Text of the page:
Just sealing would probably be much less, but not sure if it's worth it if they can't find all the gaps.
If it is fiberglass it can be moved around and replaced and save the other insulation for another day. I am guessing that is what the OP did here.
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Old 04-07-2020, 11:33 AM   #5
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Re: input for beginners - i was one of them


@snic $20,000 BOOO!! That job would take a small crew at the most 2 days. 4 man-days at $300 per day per man equals $2,400. Double that for materials and you're still a long ways from $20K. Just wild guessing but bad estimate looking for a sucker.

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Old 04-07-2020, 01:04 PM   #6
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Re: input for beginners - i was one of them


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Originally Posted by snic View Post
Good advice - maybe.

The insulation guy said that the insulation in my attic is the original from the 1950s (crumbly old fiberglass). He agrees that air sealing is important - but he also says that it's much easier to do properly after all the old insulation has been removed. That way they can find all the gaps that would otherwise be hidden. Then he recommends blowing in to a depth that would provide R-49.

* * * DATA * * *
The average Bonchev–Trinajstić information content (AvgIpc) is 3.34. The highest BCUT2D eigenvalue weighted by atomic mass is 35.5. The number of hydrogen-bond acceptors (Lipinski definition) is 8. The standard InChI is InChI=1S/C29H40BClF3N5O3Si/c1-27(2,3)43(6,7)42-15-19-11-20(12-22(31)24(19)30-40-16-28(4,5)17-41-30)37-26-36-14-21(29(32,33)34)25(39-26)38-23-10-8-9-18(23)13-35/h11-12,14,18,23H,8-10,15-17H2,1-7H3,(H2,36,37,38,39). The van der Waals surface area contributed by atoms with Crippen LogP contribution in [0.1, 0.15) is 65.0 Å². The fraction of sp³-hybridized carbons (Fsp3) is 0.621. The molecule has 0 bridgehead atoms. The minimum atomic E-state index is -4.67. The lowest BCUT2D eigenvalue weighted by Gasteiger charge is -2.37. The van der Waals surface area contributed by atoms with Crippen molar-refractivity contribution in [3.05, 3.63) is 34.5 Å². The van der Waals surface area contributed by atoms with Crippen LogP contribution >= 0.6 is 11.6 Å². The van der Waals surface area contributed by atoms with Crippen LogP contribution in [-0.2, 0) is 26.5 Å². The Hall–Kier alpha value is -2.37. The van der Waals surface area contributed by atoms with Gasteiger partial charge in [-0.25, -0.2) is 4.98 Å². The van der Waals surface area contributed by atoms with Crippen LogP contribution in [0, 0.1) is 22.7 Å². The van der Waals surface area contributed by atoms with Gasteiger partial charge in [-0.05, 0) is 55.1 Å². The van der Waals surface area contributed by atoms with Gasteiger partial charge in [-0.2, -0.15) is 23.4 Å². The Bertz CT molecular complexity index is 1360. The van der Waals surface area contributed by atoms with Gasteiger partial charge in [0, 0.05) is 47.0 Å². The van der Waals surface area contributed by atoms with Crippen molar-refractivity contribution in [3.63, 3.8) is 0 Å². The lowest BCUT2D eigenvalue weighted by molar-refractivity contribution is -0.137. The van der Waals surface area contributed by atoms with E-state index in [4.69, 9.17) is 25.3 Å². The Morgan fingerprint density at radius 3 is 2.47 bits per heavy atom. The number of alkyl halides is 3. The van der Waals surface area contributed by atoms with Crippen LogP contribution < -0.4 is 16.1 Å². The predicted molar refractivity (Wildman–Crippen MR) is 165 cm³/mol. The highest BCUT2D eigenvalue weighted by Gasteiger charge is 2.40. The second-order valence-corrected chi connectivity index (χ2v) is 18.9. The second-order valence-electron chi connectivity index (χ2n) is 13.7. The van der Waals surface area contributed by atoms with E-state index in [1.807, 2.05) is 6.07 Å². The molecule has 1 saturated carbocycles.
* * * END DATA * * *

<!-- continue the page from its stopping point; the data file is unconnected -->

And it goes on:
The problem: $20,000.


Just sealing would probably be much less, but not sure if it's worth it if they can't find all the gaps.

Go to Lowe's an buy yourself some fiberglass. There's no use getting ridiculous about it. You will never recoup $20K.
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Old 04-08-2020, 06:16 AM   #7
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Re: input for beginners - i was one of them


Research and study what insulation means and done for a house. It is one of easy diy things and with more bang for a buck. Cellulose can be used for air sealing and it is IMPOSSIBLE (in practice) to hermetically seal a house, even if ventilation is done separately.


$20k for a house? Is this for the attic only? I don't understand the op's success also? How was the air sealing done and is it ventilating now?


Contractor cost is not just about the labor, material and time. Why are doctors and lawyers expensive? Because there are fewer of them. There are more blue color workers because it takes less brain (my belief that ability to memorize amount of info). Bigger part of the cost is actually cost of living in the area. Blue color people also want to send their kids to college, example. And because professions such as carpentry and electricals don't have "steady" jobs, they have to figure out what they need to live on for the year, at least, then figure out how much they have to charge. This isn't easy and the reason for general low income status of the blue colors. Reason why factory steady work is out of this country, because the wall street holds that purse string. 2 trillion relief money (all out of the national debt) will go to wall street salary first.